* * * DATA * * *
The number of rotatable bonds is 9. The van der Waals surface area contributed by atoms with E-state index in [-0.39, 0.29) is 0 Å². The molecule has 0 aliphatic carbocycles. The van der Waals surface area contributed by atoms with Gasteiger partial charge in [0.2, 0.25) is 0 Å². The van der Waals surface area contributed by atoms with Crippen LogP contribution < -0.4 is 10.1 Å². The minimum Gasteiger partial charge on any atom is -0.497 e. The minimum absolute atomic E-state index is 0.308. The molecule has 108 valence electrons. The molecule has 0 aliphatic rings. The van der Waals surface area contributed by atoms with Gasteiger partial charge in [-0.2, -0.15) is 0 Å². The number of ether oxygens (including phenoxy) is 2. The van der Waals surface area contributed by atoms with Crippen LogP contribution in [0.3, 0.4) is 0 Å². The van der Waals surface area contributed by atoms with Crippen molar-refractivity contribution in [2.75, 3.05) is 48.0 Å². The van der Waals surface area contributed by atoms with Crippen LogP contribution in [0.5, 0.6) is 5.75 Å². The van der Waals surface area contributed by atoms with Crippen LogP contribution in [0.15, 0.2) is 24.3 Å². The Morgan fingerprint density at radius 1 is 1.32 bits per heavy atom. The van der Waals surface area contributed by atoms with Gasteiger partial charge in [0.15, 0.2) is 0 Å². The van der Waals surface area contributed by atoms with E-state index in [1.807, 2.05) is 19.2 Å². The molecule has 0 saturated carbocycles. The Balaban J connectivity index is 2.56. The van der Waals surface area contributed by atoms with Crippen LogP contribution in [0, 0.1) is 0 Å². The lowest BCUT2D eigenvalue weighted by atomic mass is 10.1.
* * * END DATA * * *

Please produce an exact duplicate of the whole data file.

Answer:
The number of rotatable bonds is 9. The van der Waals surface area contributed by atoms with E-state index in [-0.39, 0.29) is 0 Å². The molecule has 0 aliphatic carbocycles. The van der Waals surface area contributed by atoms with Gasteiger partial charge in [0.2, 0.25) is 0 Å². The van der Waals surface area contributed by atoms with Crippen LogP contribution < -0.4 is 10.1 Å². The minimum Gasteiger partial charge on any atom is -0.497 e. The minimum absolute atomic E-state index is 0.308. The molecule has 108 valence electrons. The molecule has 0 aliphatic rings. The van der Waals surface area contributed by atoms with Gasteiger partial charge in [-0.2, -0.15) is 0 Å². The number of ether oxygens (including phenoxy) is 2. The van der Waals surface area contributed by atoms with Crippen LogP contribution in [0.3, 0.4) is 0 Å². The van der Waals surface area contributed by atoms with Crippen molar-refractivity contribution in [2.75, 3.05) is 48.0 Å². The van der Waals surface area contributed by atoms with Crippen LogP contribution in [0.5, 0.6) is 5.75 Å². The van der Waals surface area contributed by atoms with Crippen LogP contribution in [0.15, 0.2) is 24.3 Å². The Morgan fingerprint density at radius 1 is 1.32 bits per heavy atom. The van der Waals surface area contributed by atoms with Gasteiger partial charge in [0.15, 0.2) is 0 Å². The van der Waals surface area contributed by atoms with E-state index in [1.807, 2.05) is 19.2 Å². The molecule has 0 saturated carbocycles. The Balaban J connectivity index is 2.56. The van der Waals surface area contributed by atoms with Crippen LogP contribution in [0, 0.1) is 0 Å². The lowest BCUT2D eigenvalue weighted by atomic mass is 10.1.